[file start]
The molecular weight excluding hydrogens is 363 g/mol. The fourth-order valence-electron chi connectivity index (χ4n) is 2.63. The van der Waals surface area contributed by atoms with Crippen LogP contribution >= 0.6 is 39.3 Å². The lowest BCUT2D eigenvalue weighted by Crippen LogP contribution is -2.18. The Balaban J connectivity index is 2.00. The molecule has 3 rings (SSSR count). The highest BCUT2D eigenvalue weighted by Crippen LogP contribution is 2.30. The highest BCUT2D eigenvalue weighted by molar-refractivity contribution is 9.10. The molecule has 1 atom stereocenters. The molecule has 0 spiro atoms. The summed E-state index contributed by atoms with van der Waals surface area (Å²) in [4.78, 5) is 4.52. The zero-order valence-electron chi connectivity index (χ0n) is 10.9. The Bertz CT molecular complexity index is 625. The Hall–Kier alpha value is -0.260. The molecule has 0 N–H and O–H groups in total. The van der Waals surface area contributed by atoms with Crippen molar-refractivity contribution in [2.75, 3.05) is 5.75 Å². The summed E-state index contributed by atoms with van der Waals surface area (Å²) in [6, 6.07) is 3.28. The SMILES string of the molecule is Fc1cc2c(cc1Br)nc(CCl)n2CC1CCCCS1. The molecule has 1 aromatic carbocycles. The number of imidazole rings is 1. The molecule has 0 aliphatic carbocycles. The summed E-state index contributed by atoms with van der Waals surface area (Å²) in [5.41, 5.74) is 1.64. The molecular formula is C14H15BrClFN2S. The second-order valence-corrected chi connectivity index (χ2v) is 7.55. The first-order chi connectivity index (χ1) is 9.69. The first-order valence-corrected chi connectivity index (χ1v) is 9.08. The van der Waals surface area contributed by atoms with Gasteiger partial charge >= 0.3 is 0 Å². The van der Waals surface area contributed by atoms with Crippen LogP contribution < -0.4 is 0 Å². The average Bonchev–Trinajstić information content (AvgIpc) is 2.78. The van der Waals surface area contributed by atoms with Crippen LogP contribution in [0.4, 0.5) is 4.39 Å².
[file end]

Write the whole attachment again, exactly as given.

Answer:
The molecular weight excluding hydrogens is 363 g/mol. The fourth-order valence-electron chi connectivity index (χ4n) is 2.63. The van der Waals surface area contributed by atoms with Crippen LogP contribution >= 0.6 is 39.3 Å². The lowest BCUT2D eigenvalue weighted by Crippen LogP contribution is -2.18. The Balaban J connectivity index is 2.00. The molecule has 3 rings (SSSR count). The highest BCUT2D eigenvalue weighted by Crippen LogP contribution is 2.30. The highest BCUT2D eigenvalue weighted by molar-refractivity contribution is 9.10. The molecule has 1 atom stereocenters. The molecule has 0 spiro atoms. The summed E-state index contributed by atoms with van der Waals surface area (Å²) in [4.78, 5) is 4.52. The zero-order valence-electron chi connectivity index (χ0n) is 10.9. The Bertz CT molecular complexity index is 625. The Hall–Kier alpha value is -0.260. The molecule has 0 N–H and O–H groups in total. The van der Waals surface area contributed by atoms with Crippen molar-refractivity contribution in [2.75, 3.05) is 5.75 Å². The summed E-state index contributed by atoms with van der Waals surface area (Å²) in [6, 6.07) is 3.28. The SMILES string of the molecule is Fc1cc2c(cc1Br)nc(CCl)n2CC1CCCCS1. The molecule has 1 aromatic carbocycles. The number of imidazole rings is 1. The molecule has 0 aliphatic carbocycles. The summed E-state index contributed by atoms with van der Waals surface area (Å²) in [5.41, 5.74) is 1.64. The molecular formula is C14H15BrClFN2S. The second-order valence-corrected chi connectivity index (χ2v) is 7.55. The first-order chi connectivity index (χ1) is 9.69. The first-order valence-corrected chi connectivity index (χ1v) is 9.08. The van der Waals surface area contributed by atoms with Gasteiger partial charge >= 0.3 is 0 Å². The van der Waals surface area contributed by atoms with Crippen LogP contribution < -0.4 is 0 Å². The average Bonchev–Trinajstić information content (AvgIpc) is 2.78. The van der Waals surface area contributed by atoms with Crippen LogP contribution in [0.4, 0.5) is 4.39 Å².